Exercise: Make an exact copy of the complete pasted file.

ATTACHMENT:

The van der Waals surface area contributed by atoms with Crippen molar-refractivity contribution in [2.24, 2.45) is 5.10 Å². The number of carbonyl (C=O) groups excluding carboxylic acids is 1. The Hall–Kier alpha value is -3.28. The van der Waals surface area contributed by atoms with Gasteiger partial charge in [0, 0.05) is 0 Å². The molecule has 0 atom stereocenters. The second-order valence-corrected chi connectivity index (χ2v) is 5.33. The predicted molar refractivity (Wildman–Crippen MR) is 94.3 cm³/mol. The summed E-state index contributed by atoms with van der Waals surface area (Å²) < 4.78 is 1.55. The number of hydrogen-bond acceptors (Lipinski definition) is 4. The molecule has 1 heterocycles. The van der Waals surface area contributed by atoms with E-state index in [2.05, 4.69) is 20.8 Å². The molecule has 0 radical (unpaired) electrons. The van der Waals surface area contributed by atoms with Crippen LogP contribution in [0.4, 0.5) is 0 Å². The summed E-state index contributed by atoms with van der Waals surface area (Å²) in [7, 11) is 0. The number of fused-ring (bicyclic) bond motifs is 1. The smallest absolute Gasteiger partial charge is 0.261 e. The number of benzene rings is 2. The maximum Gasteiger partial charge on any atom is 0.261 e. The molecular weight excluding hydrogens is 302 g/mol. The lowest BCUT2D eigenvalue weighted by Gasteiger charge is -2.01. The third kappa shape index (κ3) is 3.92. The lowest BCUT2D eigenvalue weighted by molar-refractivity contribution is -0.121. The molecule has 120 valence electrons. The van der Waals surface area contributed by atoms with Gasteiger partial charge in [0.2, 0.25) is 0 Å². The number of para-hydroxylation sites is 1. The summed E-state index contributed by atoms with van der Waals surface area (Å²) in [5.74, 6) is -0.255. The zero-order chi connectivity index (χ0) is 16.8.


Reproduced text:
The van der Waals surface area contributed by atoms with Crippen molar-refractivity contribution in [2.24, 2.45) is 5.10 Å². The number of carbonyl (C=O) groups excluding carboxylic acids is 1. The Hall–Kier alpha value is -3.28. The van der Waals surface area contributed by atoms with Gasteiger partial charge in [0, 0.05) is 0 Å². The molecule has 0 atom stereocenters. The second-order valence-corrected chi connectivity index (χ2v) is 5.33. The predicted molar refractivity (Wildman–Crippen MR) is 94.3 cm³/mol. The summed E-state index contributed by atoms with van der Waals surface area (Å²) < 4.78 is 1.55. The number of hydrogen-bond acceptors (Lipinski definition) is 4. The molecule has 1 heterocycles. The van der Waals surface area contributed by atoms with E-state index in [2.05, 4.69) is 20.8 Å². The molecule has 0 radical (unpaired) electrons. The van der Waals surface area contributed by atoms with Crippen LogP contribution in [0.4, 0.5) is 0 Å². The summed E-state index contributed by atoms with van der Waals surface area (Å²) in [7, 11) is 0. The number of fused-ring (bicyclic) bond motifs is 1. The smallest absolute Gasteiger partial charge is 0.261 e. The number of benzene rings is 2. The maximum Gasteiger partial charge on any atom is 0.261 e. The molecular weight excluding hydrogens is 302 g/mol. The lowest BCUT2D eigenvalue weighted by Gasteiger charge is -2.01. The third kappa shape index (κ3) is 3.92. The lowest BCUT2D eigenvalue weighted by molar-refractivity contribution is -0.121. The molecule has 120 valence electrons. The van der Waals surface area contributed by atoms with Gasteiger partial charge in [0.2, 0.25) is 0 Å². The number of para-hydroxylation sites is 1. The summed E-state index contributed by atoms with van der Waals surface area (Å²) in [5.74, 6) is -0.255. The zero-order chi connectivity index (χ0) is 16.8.